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Platelet activation and aggregation by the opportunistic pathogen Cutibacterium (Propionibacterium) acnes

Petersson, Frida LU ; Kilsgård, Ola LU ; Shannon, Oonagh LU and Lood, Rolf LU (2018) In PLoS ONE 13(1).
Abstract

Cutibacterium (Propionibacterium) acnes, considered a part of the skin microbiota, is one of the most commonly isolated anaerobic bacteria from medical implants in contact with plasma. However, the precise interaction of C. acnes with blood cells and plasma proteins has not been fully elucidated. Herein, we have investigated the molecular interaction of C. acnes with platelets and plasma proteins. We report that the ability of C. acnes to aggregate platelets is dependent on phylotype, with a significantly lower ability amongst type IB isolates, and the interaction of specific donor-dependent plasma proteins (or concentrations thereof) with C. acnes. Pretreatment of C. acnes with plasma reduces the lag time before aggregation... (More)

Cutibacterium (Propionibacterium) acnes, considered a part of the skin microbiota, is one of the most commonly isolated anaerobic bacteria from medical implants in contact with plasma. However, the precise interaction of C. acnes with blood cells and plasma proteins has not been fully elucidated. Herein, we have investigated the molecular interaction of C. acnes with platelets and plasma proteins. We report that the ability of C. acnes to aggregate platelets is dependent on phylotype, with a significantly lower ability amongst type IB isolates, and the interaction of specific donor-dependent plasma proteins (or concentrations thereof) with C. acnes. Pretreatment of C. acnes with plasma reduces the lag time before aggregation demonstrating that pre-deposition of plasma proteins on C. acnes is an important step in platelet aggregation. Using mass spectrometry we identified several plasma proteins deposited on C. acnes, including IgG, fibrinogen and complement factors. Inhibition of IgG, fibrinogen or complement decreased C. acnes-mediated platelet aggregation, demonstrating the importance of these plasma proteins for aggregation. The interaction of C. acnes and platelets was visualized using fluorescence microscopy, verifying the presence of IgG and fibrinogen as components of the aggregates, and co-localization of C. acnes and platelets in the aggregates. Here, we have demonstrated the ability of C. acnes to activate and aggregate platelets in a bacterium and donor-specific fashion, as well as added mechanistic insights into this interaction.

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PLoS ONE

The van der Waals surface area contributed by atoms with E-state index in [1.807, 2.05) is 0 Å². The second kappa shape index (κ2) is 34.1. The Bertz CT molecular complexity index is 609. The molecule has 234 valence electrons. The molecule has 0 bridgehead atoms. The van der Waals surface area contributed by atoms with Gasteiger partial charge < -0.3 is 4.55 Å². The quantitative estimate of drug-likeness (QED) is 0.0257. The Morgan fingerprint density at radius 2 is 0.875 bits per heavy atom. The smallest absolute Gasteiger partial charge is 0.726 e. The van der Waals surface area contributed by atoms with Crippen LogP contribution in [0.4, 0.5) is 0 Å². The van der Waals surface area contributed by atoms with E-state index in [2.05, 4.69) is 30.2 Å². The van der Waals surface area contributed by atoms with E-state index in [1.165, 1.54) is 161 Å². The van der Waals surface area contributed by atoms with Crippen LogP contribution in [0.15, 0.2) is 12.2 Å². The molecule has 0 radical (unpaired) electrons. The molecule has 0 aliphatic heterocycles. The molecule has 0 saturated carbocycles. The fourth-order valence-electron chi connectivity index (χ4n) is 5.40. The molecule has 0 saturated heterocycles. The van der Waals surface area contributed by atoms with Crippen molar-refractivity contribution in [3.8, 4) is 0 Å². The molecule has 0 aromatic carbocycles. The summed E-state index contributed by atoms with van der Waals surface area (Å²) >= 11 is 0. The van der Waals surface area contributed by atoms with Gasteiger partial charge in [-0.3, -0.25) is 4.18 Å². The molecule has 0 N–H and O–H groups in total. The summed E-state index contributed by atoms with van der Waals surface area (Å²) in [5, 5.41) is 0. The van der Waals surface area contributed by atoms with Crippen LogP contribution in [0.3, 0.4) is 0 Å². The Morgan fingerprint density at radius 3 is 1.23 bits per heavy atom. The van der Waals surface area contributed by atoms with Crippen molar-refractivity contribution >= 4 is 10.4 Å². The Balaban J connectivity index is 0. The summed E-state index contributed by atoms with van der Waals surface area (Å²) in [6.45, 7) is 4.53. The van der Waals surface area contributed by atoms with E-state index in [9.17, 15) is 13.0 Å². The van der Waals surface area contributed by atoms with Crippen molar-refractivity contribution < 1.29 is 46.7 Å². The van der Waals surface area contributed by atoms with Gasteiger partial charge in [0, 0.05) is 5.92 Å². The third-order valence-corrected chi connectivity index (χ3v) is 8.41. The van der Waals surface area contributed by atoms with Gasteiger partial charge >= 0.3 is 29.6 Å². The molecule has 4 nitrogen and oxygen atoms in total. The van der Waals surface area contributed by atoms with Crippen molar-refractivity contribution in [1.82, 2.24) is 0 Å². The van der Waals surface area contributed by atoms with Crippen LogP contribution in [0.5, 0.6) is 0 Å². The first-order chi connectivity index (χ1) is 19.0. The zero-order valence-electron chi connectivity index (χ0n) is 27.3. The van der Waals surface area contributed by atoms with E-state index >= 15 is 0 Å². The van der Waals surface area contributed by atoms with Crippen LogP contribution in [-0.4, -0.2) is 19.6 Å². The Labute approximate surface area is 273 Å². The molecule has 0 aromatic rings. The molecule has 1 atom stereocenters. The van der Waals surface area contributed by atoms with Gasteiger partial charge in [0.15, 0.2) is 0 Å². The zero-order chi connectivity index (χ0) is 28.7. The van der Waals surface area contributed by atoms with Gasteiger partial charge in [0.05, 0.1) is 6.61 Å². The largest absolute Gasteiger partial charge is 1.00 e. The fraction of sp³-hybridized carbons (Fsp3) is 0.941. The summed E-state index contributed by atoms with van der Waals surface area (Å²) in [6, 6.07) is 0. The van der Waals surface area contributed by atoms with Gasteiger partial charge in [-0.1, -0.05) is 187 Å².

volume
13
issue
1
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Public Library of Science
external identifiers
  • scopus:85041174279
ISSN
1932-6203
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language
English
LU publication?
yes
id
e5457e7a-b2ce-4ffa-9c4f-6b67aff2cf48
date added to LUP
2018-02-12 12:23:49
date last changed
2018-05-29 12:09:58
@article{e5457e7a-b2ce-4ffa-9c4f-6b67aff2cf48,
  abstract     = {<p>Cutibacterium (Propionibacterium) acnes, considered a part of the skin microbiota, is one of the most commonly isolated anaerobic bacteria from medical implants in contact with plasma. However, the precise interaction of C. acnes with blood cells and plasma proteins has not been fully elucidated. Herein, we have investigated the molecular interaction of C. acnes with platelets and plasma proteins. We report that the ability of C. acnes to aggregate platelets is dependent on phylotype, with a significantly lower ability amongst type IB isolates, and the interaction of specific donor-dependent plasma proteins (or concentrations thereof) with C. acnes. Pretreatment of C. acnes with plasma reduces the lag time before aggregation demonstrating that pre-deposition of plasma proteins on C. acnes is an important step in platelet aggregation. Using mass spectrometry we identified several plasma proteins deposited on C. acnes, including IgG, fibrinogen and complement factors. Inhibition of IgG, fibrinogen or complement decreased C. acnes-mediated platelet aggregation, demonstrating the importance of these plasma proteins for aggregation. The interaction of C. acnes and platelets was visualized using fluorescence microscopy, verifying the presence of IgG and fibrinogen as components of the aggregates, and co-localization of C. acnes and platelets in the aggregates. Here, we have demonstrated the ability of C. acnes to activate and aggregate platelets in a bacterium and donor-specific fashion, as well as added mechanistic insights into this interaction.</p>},
  articleno    = {e0192051},
  author       = {Petersson, Frida and Kilsgård, Ola and Shannon, Oonagh and Lood, Rolf},
  issn         = {1932-6203},
  language     = {eng},
  month        = {01},
  number       = {1},
  publisher    = {Public Library of Science},
  series       = {PLoS ONE},
  title        = {Platelet activation and aggregation by the opportunistic pathogen Cutibacterium (Propionibacterium) acnes},
  url          = {http://dx.doi.org/},
  volume       = {13},
  year         = {2018},
}